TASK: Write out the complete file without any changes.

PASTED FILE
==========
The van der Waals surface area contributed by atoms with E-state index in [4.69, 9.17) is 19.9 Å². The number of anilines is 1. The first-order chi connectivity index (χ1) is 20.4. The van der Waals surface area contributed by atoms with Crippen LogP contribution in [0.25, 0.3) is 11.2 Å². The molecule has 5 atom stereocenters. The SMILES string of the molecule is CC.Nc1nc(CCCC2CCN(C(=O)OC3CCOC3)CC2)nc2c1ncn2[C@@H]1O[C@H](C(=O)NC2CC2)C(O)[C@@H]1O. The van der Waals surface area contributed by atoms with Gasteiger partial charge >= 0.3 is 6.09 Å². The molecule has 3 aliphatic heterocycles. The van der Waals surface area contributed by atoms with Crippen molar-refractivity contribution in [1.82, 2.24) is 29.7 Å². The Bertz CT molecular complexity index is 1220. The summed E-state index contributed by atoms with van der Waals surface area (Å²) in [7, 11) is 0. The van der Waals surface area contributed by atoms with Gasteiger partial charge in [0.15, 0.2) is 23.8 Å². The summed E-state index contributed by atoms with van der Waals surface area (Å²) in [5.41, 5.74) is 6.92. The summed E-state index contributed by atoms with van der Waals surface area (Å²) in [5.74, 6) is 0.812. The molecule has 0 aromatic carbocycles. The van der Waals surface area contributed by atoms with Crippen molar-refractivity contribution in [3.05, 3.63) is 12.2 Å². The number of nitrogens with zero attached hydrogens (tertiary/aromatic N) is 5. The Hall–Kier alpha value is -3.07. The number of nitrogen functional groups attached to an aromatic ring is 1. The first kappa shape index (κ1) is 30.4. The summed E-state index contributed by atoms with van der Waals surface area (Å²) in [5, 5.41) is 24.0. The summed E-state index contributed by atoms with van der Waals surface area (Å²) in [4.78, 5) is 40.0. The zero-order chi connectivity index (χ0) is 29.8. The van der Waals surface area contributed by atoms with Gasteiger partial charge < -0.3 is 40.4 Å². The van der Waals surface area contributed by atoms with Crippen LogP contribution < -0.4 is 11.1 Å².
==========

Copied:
The van der Waals surface area contributed by atoms with E-state index in [4.69, 9.17) is 19.9 Å². The number of anilines is 1. The first-order chi connectivity index (χ1) is 20.4. The van der Waals surface area contributed by atoms with Crippen LogP contribution in [0.25, 0.3) is 11.2 Å². The molecule has 5 atom stereocenters. The SMILES string of the molecule is CC.Nc1nc(CCCC2CCN(C(=O)OC3CCOC3)CC2)nc2c1ncn2[C@@H]1O[C@H](C(=O)NC2CC2)C(O)[C@@H]1O. The van der Waals surface area contributed by atoms with Gasteiger partial charge >= 0.3 is 6.09 Å². The molecule has 3 aliphatic heterocycles. The van der Waals surface area contributed by atoms with Crippen molar-refractivity contribution in [1.82, 2.24) is 29.7 Å². The Bertz CT molecular complexity index is 1220. The summed E-state index contributed by atoms with van der Waals surface area (Å²) in [7, 11) is 0. The van der Waals surface area contributed by atoms with Gasteiger partial charge in [0.15, 0.2) is 23.8 Å². The summed E-state index contributed by atoms with van der Waals surface area (Å²) in [5.41, 5.74) is 6.92. The summed E-state index contributed by atoms with van der Waals surface area (Å²) in [5.74, 6) is 0.812. The molecule has 0 aromatic carbocycles. The van der Waals surface area contributed by atoms with Crippen molar-refractivity contribution in [3.05, 3.63) is 12.2 Å². The number of nitrogens with zero attached hydrogens (tertiary/aromatic N) is 5. The Hall–Kier alpha value is -3.07. The number of nitrogen functional groups attached to an aromatic ring is 1. The first kappa shape index (κ1) is 30.4. The summed E-state index contributed by atoms with van der Waals surface area (Å²) in [5, 5.41) is 24.0. The summed E-state index contributed by atoms with van der Waals surface area (Å²) in [4.78, 5) is 40.0. The zero-order chi connectivity index (χ0) is 29.8. The van der Waals surface area contributed by atoms with Gasteiger partial charge < -0.3 is 40.4 Å². The van der Waals surface area contributed by atoms with Crippen LogP contribution < -0.4 is 11.1 Å².